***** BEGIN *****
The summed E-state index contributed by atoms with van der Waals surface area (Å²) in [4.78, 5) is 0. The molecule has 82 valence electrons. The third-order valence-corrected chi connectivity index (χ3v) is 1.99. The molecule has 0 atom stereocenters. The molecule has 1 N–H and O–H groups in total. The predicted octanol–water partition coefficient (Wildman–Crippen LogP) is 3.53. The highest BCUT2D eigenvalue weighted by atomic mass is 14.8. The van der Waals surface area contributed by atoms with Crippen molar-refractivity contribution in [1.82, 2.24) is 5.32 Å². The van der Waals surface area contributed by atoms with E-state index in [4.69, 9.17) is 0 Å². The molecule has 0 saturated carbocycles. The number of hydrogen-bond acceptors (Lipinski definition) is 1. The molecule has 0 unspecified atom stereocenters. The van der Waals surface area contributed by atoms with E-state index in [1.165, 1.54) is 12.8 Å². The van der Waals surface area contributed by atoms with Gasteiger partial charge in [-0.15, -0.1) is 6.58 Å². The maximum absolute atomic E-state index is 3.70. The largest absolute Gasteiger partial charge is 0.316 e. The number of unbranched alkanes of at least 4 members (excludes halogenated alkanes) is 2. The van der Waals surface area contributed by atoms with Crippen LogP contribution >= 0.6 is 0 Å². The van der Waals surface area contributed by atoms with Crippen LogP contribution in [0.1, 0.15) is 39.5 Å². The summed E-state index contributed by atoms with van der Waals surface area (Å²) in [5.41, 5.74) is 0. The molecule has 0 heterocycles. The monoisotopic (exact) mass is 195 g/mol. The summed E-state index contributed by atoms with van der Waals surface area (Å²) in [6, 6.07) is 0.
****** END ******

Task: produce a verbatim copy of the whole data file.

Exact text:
The summed E-state index contributed by atoms with van der Waals surface area (Å²) in [4.78, 5) is 0. The molecule has 82 valence electrons. The third-order valence-corrected chi connectivity index (χ3v) is 1.99. The molecule has 0 atom stereocenters. The molecule has 1 N–H and O–H groups in total. The predicted octanol–water partition coefficient (Wildman–Crippen LogP) is 3.53. The highest BCUT2D eigenvalue weighted by atomic mass is 14.8. The van der Waals surface area contributed by atoms with Crippen molar-refractivity contribution in [1.82, 2.24) is 5.32 Å². The van der Waals surface area contributed by atoms with E-state index in [4.69, 9.17) is 0 Å². The molecule has 0 saturated carbocycles. The number of hydrogen-bond acceptors (Lipinski definition) is 1. The molecule has 0 unspecified atom stereocenters. The van der Waals surface area contributed by atoms with E-state index in [1.165, 1.54) is 12.8 Å². The van der Waals surface area contributed by atoms with Gasteiger partial charge in [-0.15, -0.1) is 6.58 Å². The maximum absolute atomic E-state index is 3.70. The largest absolute Gasteiger partial charge is 0.316 e. The number of unbranched alkanes of at least 4 members (excludes halogenated alkanes) is 2. The van der Waals surface area contributed by atoms with Crippen LogP contribution >= 0.6 is 0 Å². The van der Waals surface area contributed by atoms with Crippen LogP contribution in [0.1, 0.15) is 39.5 Å². The summed E-state index contributed by atoms with van der Waals surface area (Å²) in [5.41, 5.74) is 0. The molecule has 0 heterocycles. The monoisotopic (exact) mass is 195 g/mol. The summed E-state index contributed by atoms with van der Waals surface area (Å²) in [6, 6.07) is 0.